Thus, in cases where the judge makes a mistake and passes an erroneous order or judgment, he may claim immunity from such error.

Floyd v. Barker, (1608) 12 Co. Rep. 23, 24

The case relates to a judge who was charged with conspiracy as he sentenced a person to death for the commission of murder. However, it later turned out that he was acquitted by the court on appeal and held not guilty. Thus, the acquitted person alleged a charge of conspiracy on the judge who sentenced him for death. However, the court held that a judge has absolute immunity and cannot be charged for conspiracy.

In this case, Lord Coke invented the doctrine of judicial immunity as he felt that the losing party would always put charges against the judge, which would cause distrust in the judiciary among the public.

Marshalsea’s Case, (1613) 10 Co. Rep. 68b

The case gave further clarity to the concept of judicial immunity. Sir Edward Coke, previously in the case of Floyd, urged for the concept of absolute judicial immunity. However, till this time, maybe he realized that absolute immunity might pose a threat as judges might misuse this power and pass erroneous judgments. Therefore, in this case, he talked of jurisdictional powers. He stated that “When a Court has jurisdiction of the cause, and proceeds inverso ordine or erroneously, there the party who sues, or the officer or minister of the Court who executes the precept or process of the Court no action lies against them. But when the Court has no jurisdiction of the cause, there the whole proceeding is coram non-judice, and actions will lie against them without any regard of the precept or process.”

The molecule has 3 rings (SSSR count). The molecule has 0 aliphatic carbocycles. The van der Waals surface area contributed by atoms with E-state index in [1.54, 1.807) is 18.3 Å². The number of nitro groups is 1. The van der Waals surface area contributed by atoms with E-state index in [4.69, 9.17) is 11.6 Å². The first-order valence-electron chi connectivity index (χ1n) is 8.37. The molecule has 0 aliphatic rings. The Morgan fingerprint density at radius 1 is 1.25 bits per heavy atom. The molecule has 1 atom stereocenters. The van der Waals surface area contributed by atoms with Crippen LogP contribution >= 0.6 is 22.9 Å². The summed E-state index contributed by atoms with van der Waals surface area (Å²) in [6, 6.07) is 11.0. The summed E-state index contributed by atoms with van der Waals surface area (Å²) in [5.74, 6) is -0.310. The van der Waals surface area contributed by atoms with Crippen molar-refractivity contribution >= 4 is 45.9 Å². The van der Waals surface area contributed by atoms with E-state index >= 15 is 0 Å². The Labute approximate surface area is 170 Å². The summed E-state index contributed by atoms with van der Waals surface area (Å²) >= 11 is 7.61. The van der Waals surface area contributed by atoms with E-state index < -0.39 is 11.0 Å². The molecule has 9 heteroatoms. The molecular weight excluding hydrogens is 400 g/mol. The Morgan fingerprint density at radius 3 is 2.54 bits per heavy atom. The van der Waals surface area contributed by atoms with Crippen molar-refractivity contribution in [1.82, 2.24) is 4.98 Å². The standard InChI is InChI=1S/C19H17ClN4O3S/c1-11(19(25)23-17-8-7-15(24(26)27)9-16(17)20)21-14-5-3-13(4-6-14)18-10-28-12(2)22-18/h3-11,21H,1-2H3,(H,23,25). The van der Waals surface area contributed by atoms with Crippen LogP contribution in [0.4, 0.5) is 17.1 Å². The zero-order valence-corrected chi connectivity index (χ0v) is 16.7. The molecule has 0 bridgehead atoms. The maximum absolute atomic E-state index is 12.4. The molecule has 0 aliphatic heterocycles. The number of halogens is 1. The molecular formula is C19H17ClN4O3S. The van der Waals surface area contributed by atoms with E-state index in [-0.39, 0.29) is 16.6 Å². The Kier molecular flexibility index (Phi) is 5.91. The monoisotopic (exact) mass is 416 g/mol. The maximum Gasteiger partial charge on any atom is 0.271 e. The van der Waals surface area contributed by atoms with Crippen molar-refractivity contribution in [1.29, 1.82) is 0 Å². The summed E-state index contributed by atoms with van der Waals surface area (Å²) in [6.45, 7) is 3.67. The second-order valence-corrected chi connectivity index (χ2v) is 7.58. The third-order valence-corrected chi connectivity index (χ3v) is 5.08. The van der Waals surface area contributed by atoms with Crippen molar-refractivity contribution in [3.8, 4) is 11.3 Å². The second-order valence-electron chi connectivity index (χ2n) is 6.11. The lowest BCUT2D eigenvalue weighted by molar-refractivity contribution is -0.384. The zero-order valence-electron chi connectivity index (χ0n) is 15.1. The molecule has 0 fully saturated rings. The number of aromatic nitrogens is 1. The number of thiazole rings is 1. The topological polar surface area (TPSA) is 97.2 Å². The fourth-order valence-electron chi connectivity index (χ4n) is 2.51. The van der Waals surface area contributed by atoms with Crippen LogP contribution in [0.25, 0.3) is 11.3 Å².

Bradley v. Fisher, 80 U.S. 335 (1871)

Bradley’s case is among the initial judgments in American law which granted absolute immunity to judges against any judgments they passed. It stated: “Against the consequences of [judges’] erroneous or irregular action, from whatever motives proceeding, the law has provided for private parties numerous remedies, and to those remedies, they must, in such cases, resort”. Thus, the U.S. Supreme Court believed that it was alright in case a person did not get justice in any case against a judge. It believed so as it contended that there were enough laws to safeguard their rights under other statutes.

Stump v. Sparkman, 435 U.S. 349 (1978)

Stump v. Sparkman is yet another landmark case of the U.S. Supreme Court. The judge, in this case, approved the mother’s petition for getting her daughter sterilized in the girl’s childhood. When the girl grew old and later got to know about the sterilization approval by the judge, she filed a suit against him. The Court granted immunity to him since he was discharging his judicial function in good faith.

Meaning and concept of quasi-judicial immunity

The term quasi-judicial authority has not been expressly and specifically defined in common law yet many cases have discussed it. An inference that can be drawn from all cases is that those authorities, apart from the regular courts, which perform the judicial function following the law, are quasi-judicial authorities. They have also been granted immunity when discharging any judicial functions.

Partridge v. General Council of Medical Education and Registration, (1890) 25 Q.B.D. 90

The doctrine of immunity to quasi-judicial authority was first recognized in Partridge by Lord Esher. He stated, “If a body has a public duty reposed in it by statute and, to fulfill that duty, it must exercise discretion, then, for immunity, it is a judicial act.”

Thus, even in cases where the concerned authority is not a judge, if he is discharging any judicial function, he will be accorded immunity.

Welbridge Holdings Ltd v. Metropolitan Corporation of Greater Winnipeg, (1972) 22 D.L.R. (3d) 470